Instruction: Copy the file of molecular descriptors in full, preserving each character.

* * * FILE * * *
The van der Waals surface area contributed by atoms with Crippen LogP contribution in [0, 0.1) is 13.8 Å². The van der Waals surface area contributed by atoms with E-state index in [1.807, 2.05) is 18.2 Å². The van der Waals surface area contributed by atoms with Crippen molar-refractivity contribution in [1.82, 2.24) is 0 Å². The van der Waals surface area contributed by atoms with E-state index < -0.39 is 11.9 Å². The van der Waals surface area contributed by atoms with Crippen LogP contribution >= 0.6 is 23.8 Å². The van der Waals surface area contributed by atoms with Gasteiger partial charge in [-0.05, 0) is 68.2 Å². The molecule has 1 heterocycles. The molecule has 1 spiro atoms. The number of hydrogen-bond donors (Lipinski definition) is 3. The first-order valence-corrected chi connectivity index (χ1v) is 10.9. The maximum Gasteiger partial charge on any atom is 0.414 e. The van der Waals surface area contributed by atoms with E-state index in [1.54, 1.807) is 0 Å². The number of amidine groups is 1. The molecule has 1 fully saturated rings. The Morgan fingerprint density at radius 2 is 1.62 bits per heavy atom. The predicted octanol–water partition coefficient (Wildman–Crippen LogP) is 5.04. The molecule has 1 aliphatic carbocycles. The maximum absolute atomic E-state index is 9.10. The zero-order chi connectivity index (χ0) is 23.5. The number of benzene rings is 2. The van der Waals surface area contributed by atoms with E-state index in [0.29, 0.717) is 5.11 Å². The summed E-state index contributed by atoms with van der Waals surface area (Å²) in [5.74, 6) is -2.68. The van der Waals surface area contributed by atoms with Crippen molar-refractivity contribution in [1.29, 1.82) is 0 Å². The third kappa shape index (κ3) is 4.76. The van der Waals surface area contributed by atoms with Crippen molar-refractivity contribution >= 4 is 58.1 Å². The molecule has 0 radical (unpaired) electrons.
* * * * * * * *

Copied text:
The van der Waals surface area contributed by atoms with Crippen LogP contribution in [0, 0.1) is 13.8 Å². The van der Waals surface area contributed by atoms with E-state index in [1.807, 2.05) is 18.2 Å². The van der Waals surface area contributed by atoms with Crippen molar-refractivity contribution in [1.82, 2.24) is 0 Å². The van der Waals surface area contributed by atoms with E-state index < -0.39 is 11.9 Å². The van der Waals surface area contributed by atoms with Crippen LogP contribution >= 0.6 is 23.8 Å². The van der Waals surface area contributed by atoms with Gasteiger partial charge in [-0.05, 0) is 68.2 Å². The molecule has 1 heterocycles. The molecule has 1 spiro atoms. The number of hydrogen-bond donors (Lipinski definition) is 3. The first-order valence-corrected chi connectivity index (χ1v) is 10.9. The maximum Gasteiger partial charge on any atom is 0.414 e. The van der Waals surface area contributed by atoms with E-state index in [1.54, 1.807) is 0 Å². The number of amidine groups is 1. The molecule has 1 fully saturated rings. The Morgan fingerprint density at radius 2 is 1.62 bits per heavy atom. The predicted octanol–water partition coefficient (Wildman–Crippen LogP) is 5.04. The molecule has 1 aliphatic carbocycles. The maximum absolute atomic E-state index is 9.10. The zero-order chi connectivity index (χ0) is 23.5. The number of benzene rings is 2. The van der Waals surface area contributed by atoms with E-state index in [0.29, 0.717) is 5.11 Å². The summed E-state index contributed by atoms with van der Waals surface area (Å²) in [5.74, 6) is -2.68. The van der Waals surface area contributed by atoms with Crippen molar-refractivity contribution in [1.29, 1.82) is 0 Å². The third kappa shape index (κ3) is 4.76. The van der Waals surface area contributed by atoms with Crippen molar-refractivity contribution >= 4 is 58.1 Å². The molecule has 0 radical (unpaired) electrons.